Waking Up Early: An Experiment in Productivity

For years, my morning routine has been an afterthought, a groggy welcome to a new day and a prolonged transition to a wakeful state. Not to mention, remote work makes it incredibly easy to sleep until the very last minute. Waking up at 8:55 am was not unusual for me, and neither was the guilt of wasting so much time. I’ve always been a late riser, but not a proud one. In an attempt at self-improvement, increased productivity and general curiosity, I decided to change one major habit in my life: my alarm time.

Benefits for Early Risers

In my circle of friends, early rising is the new rage. Waking up at 5:00 or 6:00 in the morning is the new performance-enhancing habit: “all the successful people are doing it!” People rave about their ability to accomplish more tasks in those few hours than the rest of the day. And multiple articles proclaim that the early bird really does get the worm.

Time to Unwind

Waking up earlier provides a cushion between your relaxed sleep state and your hurried awake state. Having a substantial amount of time before you begin work allows you to gradually transition into the workday. You’re able to sip on your coffee, sit, meditate, and just enjoy the morning. This ramp-up period is thought to help reduce stress, allowing you to start your day on a positive note rather than a stressed one.


People who wake up early have the time to prepare for their days. Early risers have been shown to use their extra time for organization, goal setting, and planning for their days and weeks ahead. Here at UpBuild, we often talk about our core company values; purpose, betterment, pride, transparency, integrity and focus. What better way to live these values than giving myself the time I need to prepare and function best for my clients? It’s truly a win-win.

Additionally, early risers are able to anticipate problems and minimize them efficiently. This is hugely beneficial for your work life or the business world.


For many, going to the gym after a long work day is just not feasible. People have kids to pick up from daycare or school, social obligations, or a date with Netflix. However, the early morning provides a time in the day where your kids are still asleep (hopefully), and there are no other obligations to attend. Exercising before work frees up your whole day to accomplish other tasks, and it also provides an array of health benefits which can help boost your mood, productivity, and focus.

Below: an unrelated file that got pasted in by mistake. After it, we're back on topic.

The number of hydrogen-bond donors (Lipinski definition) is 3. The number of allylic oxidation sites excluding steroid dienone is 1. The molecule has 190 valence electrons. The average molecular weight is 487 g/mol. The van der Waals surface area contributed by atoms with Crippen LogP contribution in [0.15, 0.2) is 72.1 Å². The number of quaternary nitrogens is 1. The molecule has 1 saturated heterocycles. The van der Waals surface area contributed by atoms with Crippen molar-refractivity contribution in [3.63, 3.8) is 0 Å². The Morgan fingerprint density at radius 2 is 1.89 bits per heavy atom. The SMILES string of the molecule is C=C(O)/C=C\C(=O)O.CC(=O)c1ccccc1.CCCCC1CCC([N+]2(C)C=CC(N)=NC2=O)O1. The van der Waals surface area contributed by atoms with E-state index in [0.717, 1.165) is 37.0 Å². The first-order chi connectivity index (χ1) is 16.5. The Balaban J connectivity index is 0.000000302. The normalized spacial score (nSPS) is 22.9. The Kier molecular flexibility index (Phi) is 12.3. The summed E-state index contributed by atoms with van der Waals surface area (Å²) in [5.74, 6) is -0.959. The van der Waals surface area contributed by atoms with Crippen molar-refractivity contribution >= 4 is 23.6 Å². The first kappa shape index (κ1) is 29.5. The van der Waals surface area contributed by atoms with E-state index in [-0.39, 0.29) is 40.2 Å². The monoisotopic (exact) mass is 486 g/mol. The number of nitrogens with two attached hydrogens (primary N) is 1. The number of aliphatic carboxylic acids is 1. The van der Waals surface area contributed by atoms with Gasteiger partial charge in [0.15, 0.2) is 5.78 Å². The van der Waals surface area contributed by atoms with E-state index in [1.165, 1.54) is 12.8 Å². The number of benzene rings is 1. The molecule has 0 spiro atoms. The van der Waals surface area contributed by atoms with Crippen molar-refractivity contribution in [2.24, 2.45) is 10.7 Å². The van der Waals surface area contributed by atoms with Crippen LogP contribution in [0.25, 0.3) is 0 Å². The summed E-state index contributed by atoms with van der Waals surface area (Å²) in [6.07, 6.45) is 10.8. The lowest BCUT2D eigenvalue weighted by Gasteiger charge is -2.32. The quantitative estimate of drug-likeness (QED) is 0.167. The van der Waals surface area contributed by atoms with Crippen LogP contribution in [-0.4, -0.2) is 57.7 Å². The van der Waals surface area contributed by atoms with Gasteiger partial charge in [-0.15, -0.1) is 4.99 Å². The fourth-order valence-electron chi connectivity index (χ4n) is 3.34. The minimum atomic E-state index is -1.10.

Losing Sleep

The idea of waking up early to get ahead does not seem intuitive. Don’t I need my sleep? In fact, doesn’t the lack of sleep reduce one’s ability to focus, be productive, and succeed? How does this work?

Waking up early doesn’t just give you more time in the morning, but it can help create big changes in one’s mental health, daily habits, and yes, even promote better sleep.

Better Sleep

Going to bed and waking up earlier encourages a regular sleep schedule, which reinforces your body’s sleep-wake cycle. But that’s not all. It’s also been found that morning types have better quality sleep and feel more satisfied when they wake up.

Mental Health

Research has concluded that waking up earlier can help reduce stress and positively contribute to mental health. One study concluded that early risers had improved overall well-being, and morning people are more stable. And another study found that those who considered themselves to be late risers were more likely to become depressed than those who woke up earlier each day.